Women's Chamber Ensemble works to raise awareness for human trafficking
This year, members of the MSU’s Women’s Chamber Ensemble wanted to incorporate themes of social justice into their work.
With the issue of human trafficking in mind, the ensemble worked throughout the year to develop a personal relationship with the cause.
The ensemble came together Tuesday night with several guest speakers to raise awareness of the human trafficking issue, creating an inspiring mix of social justice and vocal expression.
“Merging the social work and musical fields together to create this was a really unique process,” Elizabeth Hermanson, a graduate assistant with the ensemble who helped organize the musical portion of the event, said.
Hermanson said many groups often will do a one-time event to raise money, but the ensemble wanted to go beyond that.
“Throughout the whole year we’ve been doing different challenges,” she said. “Like follow a human trafficking group on Twitter or Facebook, or volunteer at a local women’s shelter that helps trafficked folks.”
Part of the evening’s events focused on changing the dialogue surrounding human trafficking.
“We have to change the way we think, the way we act,” said Deena Policicchio, outreach director for Alternatives for Girls, a Detroit based non-profit organization assisting young women in need.
Policicchio discussed a recent article she read describing a recently scandalized military official who received sexual favors from prostitutes in exchange for divulging military secrets.
The article’s headline described the official as “receiving hookers.”
“What the article did not talk about was that for somebody to ‘receive hookers,’ that would mean somebody gave them as a prize, as a possession,” she said.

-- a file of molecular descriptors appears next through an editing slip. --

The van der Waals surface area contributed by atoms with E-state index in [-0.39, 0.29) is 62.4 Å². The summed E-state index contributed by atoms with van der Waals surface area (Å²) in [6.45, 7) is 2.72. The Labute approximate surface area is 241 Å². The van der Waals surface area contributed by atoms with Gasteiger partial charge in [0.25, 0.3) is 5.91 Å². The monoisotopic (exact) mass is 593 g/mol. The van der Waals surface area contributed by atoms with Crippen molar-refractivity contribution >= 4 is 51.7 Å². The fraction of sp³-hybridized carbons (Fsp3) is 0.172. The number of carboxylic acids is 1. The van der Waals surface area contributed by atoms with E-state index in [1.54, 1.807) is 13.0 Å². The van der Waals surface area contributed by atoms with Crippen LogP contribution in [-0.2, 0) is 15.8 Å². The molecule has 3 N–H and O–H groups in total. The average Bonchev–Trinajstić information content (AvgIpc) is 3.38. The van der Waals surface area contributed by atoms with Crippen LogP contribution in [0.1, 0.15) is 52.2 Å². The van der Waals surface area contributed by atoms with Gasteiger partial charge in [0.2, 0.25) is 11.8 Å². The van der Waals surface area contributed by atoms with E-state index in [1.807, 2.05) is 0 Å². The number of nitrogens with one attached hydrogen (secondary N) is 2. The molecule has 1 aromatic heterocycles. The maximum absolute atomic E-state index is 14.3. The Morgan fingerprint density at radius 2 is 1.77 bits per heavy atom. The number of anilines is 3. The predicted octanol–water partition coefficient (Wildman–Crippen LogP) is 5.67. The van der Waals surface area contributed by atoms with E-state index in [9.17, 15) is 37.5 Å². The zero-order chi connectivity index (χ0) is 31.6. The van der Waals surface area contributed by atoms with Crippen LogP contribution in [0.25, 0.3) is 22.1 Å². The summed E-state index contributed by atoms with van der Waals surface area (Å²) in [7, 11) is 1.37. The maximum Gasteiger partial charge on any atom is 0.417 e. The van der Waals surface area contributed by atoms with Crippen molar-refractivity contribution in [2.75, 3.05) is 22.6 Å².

Although the conversations surrounding human trafficking and the exploitation of women are difficult, they must be had, Policicchio said.
“We need to recognize what ... is glorified sexual exploitation of girls and women versus empowering them,” Policicchio said. “That is not something I stand up here and say I know the difference between always, but the important part is we’re having the conversation as a group.”
Other speakers included Laura Swanson, a recent MSU alumna and producer of the documentary “Every Two Minutes.” The film highlights human trafficking victims and those working to help them.
“I had originally done a documentary on sexual assault and I realized the myths misconceptions surrounding human trafficking are a lot like those surrounding sexual assault,” Swanson said. “We’re making a documentary film so people can understand what it looks like, how it’s occurring in Michigan, in their backyards.”
Swanson employs 12 students on her creative team and the project is independently funded.
The event was put on jointly by MSU’s School of Social Work, College of Music and the Women’s Resource Center.